The US and China view digital trade differently

The United States and China view digital trade differently; a team of researchers has found. In other words, they have contrasting approaches to e-commerce. If they acknowledge their different approaches to digital trade, policymakers might find ways to eliminate trade barriers. This is what Prof. Henry Gao believes.

Gao is an Associate Professor at the Singapore Management University School of Law.

In this context, e-commerce and digital trade have the same meaning.

He wrote about his study and findings in the Journal of International Economic Law (citation below). It was the first comparative study of the two countries’ different approaches to issues related to digital trade.

The Internet brought digital trade

Digital trade emerged soon after the advent of the Internet. Suddenly, the sales of goods and services were no longer an exclusively physical experience with storefronts and geographical borders.

E-commerce, which stands for electronic commerce, today is worth trillions of dollars worldwide.

The advent of digital trade has significantly raised the stakes for companies.

In many cases, the precise definitions of digital products and whether they should be subject to customs duties, tariffs, or quotas is still unclear. They are unclear, specifically, at the international level. In other words, digital trade between countries.

Digital trade approaches of China and the US
Regarding digital trade approaches, the author writes the following in an Abstract that precedes the main article: “The US approach tends to focus more on the ‘digital’ nature of digital trade, while the Chinese approach prefers to address the issue from the traditional ‘trade’ perspective.”

Digital trade regulation

In this study, the author tracked digital trade regulations by the World Trade Organization. He highlighted that its members have so far not been able to reach an agreement on the rules governing digital trade.

Prof. Gao also noted that the world’s ten biggest Internet companies are all American or Chinese businesses. This suggests that the US and China are poised to play major roles in crafting international e-commerce regulations.

The ten largest Internet companies are Amazon, Google (Alphabet), Facebook, Priceline, eBay, Netflix,, Baidu, Tencent, and Alibaba.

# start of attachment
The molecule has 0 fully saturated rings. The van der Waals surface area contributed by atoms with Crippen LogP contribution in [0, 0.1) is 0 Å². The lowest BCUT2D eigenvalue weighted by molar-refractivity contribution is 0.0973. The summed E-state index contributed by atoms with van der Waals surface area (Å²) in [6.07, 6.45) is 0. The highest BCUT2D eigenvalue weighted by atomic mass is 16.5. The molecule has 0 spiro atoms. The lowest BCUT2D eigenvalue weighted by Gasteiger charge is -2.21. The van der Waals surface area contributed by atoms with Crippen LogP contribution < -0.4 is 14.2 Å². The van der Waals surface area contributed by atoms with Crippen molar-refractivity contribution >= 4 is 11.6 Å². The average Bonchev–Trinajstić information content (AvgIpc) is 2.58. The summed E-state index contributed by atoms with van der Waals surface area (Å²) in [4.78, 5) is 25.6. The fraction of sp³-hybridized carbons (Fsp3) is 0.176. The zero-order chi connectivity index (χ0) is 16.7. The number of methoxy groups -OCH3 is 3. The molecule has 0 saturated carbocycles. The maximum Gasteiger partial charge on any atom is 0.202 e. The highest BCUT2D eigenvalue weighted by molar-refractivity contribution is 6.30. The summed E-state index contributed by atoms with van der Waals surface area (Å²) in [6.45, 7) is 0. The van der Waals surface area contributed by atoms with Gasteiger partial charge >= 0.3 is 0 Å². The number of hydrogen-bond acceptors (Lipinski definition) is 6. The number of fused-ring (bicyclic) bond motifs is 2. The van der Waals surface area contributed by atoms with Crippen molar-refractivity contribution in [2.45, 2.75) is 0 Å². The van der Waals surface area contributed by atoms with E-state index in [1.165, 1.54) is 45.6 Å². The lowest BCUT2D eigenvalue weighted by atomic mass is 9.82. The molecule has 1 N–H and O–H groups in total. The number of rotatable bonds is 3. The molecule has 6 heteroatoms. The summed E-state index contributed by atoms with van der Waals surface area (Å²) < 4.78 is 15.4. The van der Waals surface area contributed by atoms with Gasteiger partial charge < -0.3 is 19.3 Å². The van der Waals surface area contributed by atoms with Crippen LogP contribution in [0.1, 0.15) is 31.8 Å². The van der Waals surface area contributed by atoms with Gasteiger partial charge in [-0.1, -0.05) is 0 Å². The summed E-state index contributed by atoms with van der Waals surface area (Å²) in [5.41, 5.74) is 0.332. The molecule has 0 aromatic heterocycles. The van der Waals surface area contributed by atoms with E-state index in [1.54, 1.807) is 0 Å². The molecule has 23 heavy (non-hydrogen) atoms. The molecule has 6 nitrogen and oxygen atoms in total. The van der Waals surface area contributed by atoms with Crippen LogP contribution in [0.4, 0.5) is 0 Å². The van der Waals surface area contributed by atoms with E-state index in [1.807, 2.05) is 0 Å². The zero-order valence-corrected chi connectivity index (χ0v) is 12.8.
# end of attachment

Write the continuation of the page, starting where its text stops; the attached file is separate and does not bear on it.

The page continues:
Prof. Gao examined proposals made by the two countries at several economic fora (or forums) and the WTO. He also examined e-commerce clauses in each country’s free trade agreements. He subsequently documented a stark difference in China’s and America’s positions on digital trade.

The two countries focus on different things

Prof. Gao explained:

“The US tends to focus more on the ‘digital’ side [of e-commerce], which includes internet search and social networking.”

“China, however, focuses more on the traditional ‘trade’ side, that is, trade in goods. In other words, the US trades bits while China still trades atoms.”

The US, therefore, cares more about digital barriers such as Internet censorship and cross-border data flow restrictions.

China, on the other hand, is more concerned about traditional trade barriers such as tariffs, the author argues.

Different domestic regulatory frameworks

Additionally, the two nations’ distinct domestic regulatory frameworks influence their stances on digital trade regulation.

Let market forces determine

The United States has a historical preference to let market forces determine acceptable boundaries for e-commerce and the Internet domestically. The term ‘Market forces’ refers to the forces of supply and demand.

The US has also expressed a preference for deregulation regarding digital trade at international level.

Strong government control

China, on the other hand, has opted for stronger government control over the Internet. This standpoint is embedded in its e-commerce proposals to the WTO, Prof. Gao noted.

Regarding China’s and America’s deeply entrenched differences, Prof. Gao suggests:

“These deeply entrenched differences will require time to reconcile. To move forward, perhaps both countries could start with issues where they share some common interests, such as a permanent moratorium on customs duties on e-commerce.”


“Digital or Trade? The Contrasting Approaches of China and US to Digital Trade,” Henry S. Gao, Journal of International Economic Law, Volume 21, Issue 2, 1 June 2018, Pages 297-321, DOI: 10.1093/jiel/jgy015.

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